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The Columbian Institute for the Promotion of Arts and Sciences in Washington, D.C., first suggested the creation of the Botanic Garden in 1816. The idea of establishing a botanic garden in Washington, D.C., was also supported by the Washington Botanical Society, organized in 1817, many of whose members were also members of the Columbian Institute, however this society disbanded in 1826.
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In 1820, President James Monroe set aside 5 acres (20,000 m2) for a "national greenhouse." Dr. Edward Cutbush, founder and first president of the Columbian Institute, was one of the earliest advocates for a plant repository and saw the necessity for a botanical garden "where various seeds and plants could be cultivated, and, as they multiplied, distributed to other parts of the Union."
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In 1838, Lt. Charles Wilkes set out on the United States Exploring Expedition commissioned by Congress to circumnavigate the globe and explore the Pacific Ocean. Between the years 1838–1842, the expedition, consisting of six government ships, traveled 87,000 miles and collected a large assortment of horticultural and botanical specimens. These formed the nucleus of the present garden. The expedition also confirmed that Antarctica was a continent.
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In 1933, the main building was moved to its present location on the National Mall, just to the southwest of the Capitol, bordered by Maryland Avenue on the north, First Street on the east, Independence Avenue on the south, and Third Street on the west. The facility includes a conservatory and 2 acres (8,100 m2) of outside grounds. Directly across Independence Avenue is Bartholdi Park, an outdoor display area, and an administration building. Located on 3 acres (12,000 m2) west of the conservatory and opened to the public on October 1, 2006, the National Garden provides living laboratories for environmental, horticultural, and botanical education. The major features of the National Garden are the Rose Garden, the Butterfly Garden, the Lawn Terrace, the First Ladies' Water Garden, the Regional Garden, and an outdoor amphitheater.
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The tract had north, south, east and west slopes and a level area on Hickey Road that would work well for greenhouses and herbaceous gardens, while the other sloped areas would be ideal for shrub and small flowering-tree arboretum uses. The entire area contained about 400 acres (1.6 km2) and would "afford an entrance to Washington of unequaled beauty."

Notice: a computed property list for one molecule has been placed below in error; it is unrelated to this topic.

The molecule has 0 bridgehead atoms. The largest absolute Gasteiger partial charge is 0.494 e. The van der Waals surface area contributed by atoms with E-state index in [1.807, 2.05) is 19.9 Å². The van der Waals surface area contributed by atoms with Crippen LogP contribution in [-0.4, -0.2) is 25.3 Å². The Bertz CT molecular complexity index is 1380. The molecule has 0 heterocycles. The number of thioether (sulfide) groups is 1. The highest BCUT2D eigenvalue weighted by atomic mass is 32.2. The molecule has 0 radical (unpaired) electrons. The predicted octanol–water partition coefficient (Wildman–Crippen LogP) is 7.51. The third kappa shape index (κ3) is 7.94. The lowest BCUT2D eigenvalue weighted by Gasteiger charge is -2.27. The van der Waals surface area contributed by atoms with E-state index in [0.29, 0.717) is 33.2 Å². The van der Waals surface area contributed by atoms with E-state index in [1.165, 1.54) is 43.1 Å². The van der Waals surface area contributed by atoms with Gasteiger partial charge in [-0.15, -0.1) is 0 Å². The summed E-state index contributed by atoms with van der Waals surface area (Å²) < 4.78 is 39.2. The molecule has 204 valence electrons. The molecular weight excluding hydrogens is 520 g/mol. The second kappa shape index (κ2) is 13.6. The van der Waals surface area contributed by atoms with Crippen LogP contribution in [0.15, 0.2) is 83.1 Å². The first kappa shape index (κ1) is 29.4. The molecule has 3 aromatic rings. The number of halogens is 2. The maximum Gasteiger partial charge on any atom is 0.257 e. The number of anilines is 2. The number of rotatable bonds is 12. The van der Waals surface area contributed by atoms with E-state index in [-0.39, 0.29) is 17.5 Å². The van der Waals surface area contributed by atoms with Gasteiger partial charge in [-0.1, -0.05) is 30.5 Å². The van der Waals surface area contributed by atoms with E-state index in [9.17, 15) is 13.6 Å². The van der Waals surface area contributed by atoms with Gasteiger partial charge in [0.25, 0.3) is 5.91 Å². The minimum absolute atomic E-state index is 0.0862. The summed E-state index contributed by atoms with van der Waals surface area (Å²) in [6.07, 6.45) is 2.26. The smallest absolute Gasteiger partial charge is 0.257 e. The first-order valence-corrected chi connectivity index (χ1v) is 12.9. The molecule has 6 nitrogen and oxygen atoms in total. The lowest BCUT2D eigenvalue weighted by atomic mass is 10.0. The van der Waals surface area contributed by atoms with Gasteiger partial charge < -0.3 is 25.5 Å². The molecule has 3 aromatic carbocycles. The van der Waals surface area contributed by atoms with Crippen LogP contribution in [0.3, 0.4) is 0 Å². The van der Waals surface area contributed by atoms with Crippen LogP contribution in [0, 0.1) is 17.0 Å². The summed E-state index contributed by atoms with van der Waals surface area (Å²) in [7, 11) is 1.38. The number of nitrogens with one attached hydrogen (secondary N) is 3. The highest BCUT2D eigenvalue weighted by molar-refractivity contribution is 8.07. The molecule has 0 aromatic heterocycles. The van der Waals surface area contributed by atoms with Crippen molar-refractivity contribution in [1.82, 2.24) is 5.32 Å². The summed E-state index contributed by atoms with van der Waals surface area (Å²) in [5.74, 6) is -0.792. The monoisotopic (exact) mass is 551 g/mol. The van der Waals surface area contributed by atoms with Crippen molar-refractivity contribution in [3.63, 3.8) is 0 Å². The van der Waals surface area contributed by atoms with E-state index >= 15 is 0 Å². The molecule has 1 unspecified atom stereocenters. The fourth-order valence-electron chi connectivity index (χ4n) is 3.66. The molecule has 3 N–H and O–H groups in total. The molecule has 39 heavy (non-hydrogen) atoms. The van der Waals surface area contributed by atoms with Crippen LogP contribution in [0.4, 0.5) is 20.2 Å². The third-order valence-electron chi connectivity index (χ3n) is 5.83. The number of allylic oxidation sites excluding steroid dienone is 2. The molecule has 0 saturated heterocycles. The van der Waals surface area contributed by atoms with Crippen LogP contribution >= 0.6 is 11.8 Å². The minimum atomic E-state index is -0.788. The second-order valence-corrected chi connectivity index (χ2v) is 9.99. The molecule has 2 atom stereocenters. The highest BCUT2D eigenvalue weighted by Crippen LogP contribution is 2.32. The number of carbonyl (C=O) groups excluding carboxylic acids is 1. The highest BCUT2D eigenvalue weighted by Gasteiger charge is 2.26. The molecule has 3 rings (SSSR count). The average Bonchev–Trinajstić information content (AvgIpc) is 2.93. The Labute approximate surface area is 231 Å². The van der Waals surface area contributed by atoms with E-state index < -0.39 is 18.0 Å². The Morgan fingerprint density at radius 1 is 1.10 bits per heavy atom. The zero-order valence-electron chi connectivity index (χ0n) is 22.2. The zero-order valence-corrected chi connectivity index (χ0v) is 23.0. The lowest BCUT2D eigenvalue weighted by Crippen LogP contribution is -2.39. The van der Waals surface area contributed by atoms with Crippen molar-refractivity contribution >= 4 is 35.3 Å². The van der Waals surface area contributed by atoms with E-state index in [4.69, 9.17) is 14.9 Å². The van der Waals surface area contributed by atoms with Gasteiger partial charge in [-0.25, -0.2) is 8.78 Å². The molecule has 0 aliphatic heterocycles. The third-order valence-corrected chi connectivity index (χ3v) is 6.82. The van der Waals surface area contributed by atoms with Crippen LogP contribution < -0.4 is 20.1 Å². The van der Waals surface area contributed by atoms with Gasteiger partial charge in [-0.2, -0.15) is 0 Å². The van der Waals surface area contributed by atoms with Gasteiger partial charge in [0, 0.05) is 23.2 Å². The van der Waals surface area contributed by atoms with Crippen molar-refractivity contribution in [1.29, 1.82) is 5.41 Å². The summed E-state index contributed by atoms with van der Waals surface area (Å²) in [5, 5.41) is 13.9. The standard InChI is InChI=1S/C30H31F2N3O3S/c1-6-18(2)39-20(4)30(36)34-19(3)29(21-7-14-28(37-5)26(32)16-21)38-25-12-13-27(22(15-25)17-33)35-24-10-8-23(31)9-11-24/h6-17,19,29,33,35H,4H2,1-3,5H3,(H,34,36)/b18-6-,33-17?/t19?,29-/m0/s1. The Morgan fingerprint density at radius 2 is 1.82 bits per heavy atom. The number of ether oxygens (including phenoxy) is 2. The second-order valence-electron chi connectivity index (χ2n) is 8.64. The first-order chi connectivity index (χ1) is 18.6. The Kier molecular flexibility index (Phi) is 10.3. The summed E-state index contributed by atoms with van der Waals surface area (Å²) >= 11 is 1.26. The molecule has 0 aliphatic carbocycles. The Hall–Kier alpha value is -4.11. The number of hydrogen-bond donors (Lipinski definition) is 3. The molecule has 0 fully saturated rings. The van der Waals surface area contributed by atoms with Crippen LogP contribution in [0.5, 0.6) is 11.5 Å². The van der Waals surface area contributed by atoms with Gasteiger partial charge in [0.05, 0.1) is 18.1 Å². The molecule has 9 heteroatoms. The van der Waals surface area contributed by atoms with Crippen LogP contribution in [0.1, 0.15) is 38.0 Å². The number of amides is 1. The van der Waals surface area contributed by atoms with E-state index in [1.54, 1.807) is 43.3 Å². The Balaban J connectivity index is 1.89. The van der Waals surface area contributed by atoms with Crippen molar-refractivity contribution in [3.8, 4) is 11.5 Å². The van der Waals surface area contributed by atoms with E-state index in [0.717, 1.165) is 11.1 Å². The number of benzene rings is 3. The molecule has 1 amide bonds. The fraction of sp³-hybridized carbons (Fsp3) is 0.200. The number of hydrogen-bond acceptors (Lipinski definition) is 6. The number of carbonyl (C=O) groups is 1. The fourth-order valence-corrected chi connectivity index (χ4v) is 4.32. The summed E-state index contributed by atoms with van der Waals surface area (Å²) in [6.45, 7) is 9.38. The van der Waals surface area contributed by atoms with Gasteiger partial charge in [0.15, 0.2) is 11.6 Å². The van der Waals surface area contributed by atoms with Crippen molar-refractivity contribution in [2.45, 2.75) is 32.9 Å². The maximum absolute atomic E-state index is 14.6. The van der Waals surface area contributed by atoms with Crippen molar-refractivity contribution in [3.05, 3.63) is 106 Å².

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Bartholdi Park lies just south of the Conservatory, across Independence Avenue. It is named for the Bartholdi Fountain in the garden's center designed by Frédéric Bartholdi. One of the goals of this garden is to provide inspiration and ideas for home gardeners who visit it. It displays a variety of small structured and non-structured gardens, and infuses color, shape, and planting themes. One section of the garden is certified as a National Wildlife Federation Backyard Wildlife Habitat. The Park also houses the administrative building for the United States Botanic Garden.
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The world of horticulture is for everyone -- those with green thumbs and those green with envy. Growing and caring for plants might seem daunting, but this exhibit will help experienced and novice gardeners alike have more fruitful indoor and outdoor gardening experiences. Wander the exhibit gallery and outdoor gardens to explore the basics of growing plants and investigate solutions for many common plant problems. Along the way, discover foolproof plants, learn about the right plant for the right place and person, and even pick up a few specialty horticulture techniques for plants requiring a little extra care. Whatever your skill level, You Can Grow It has something for you!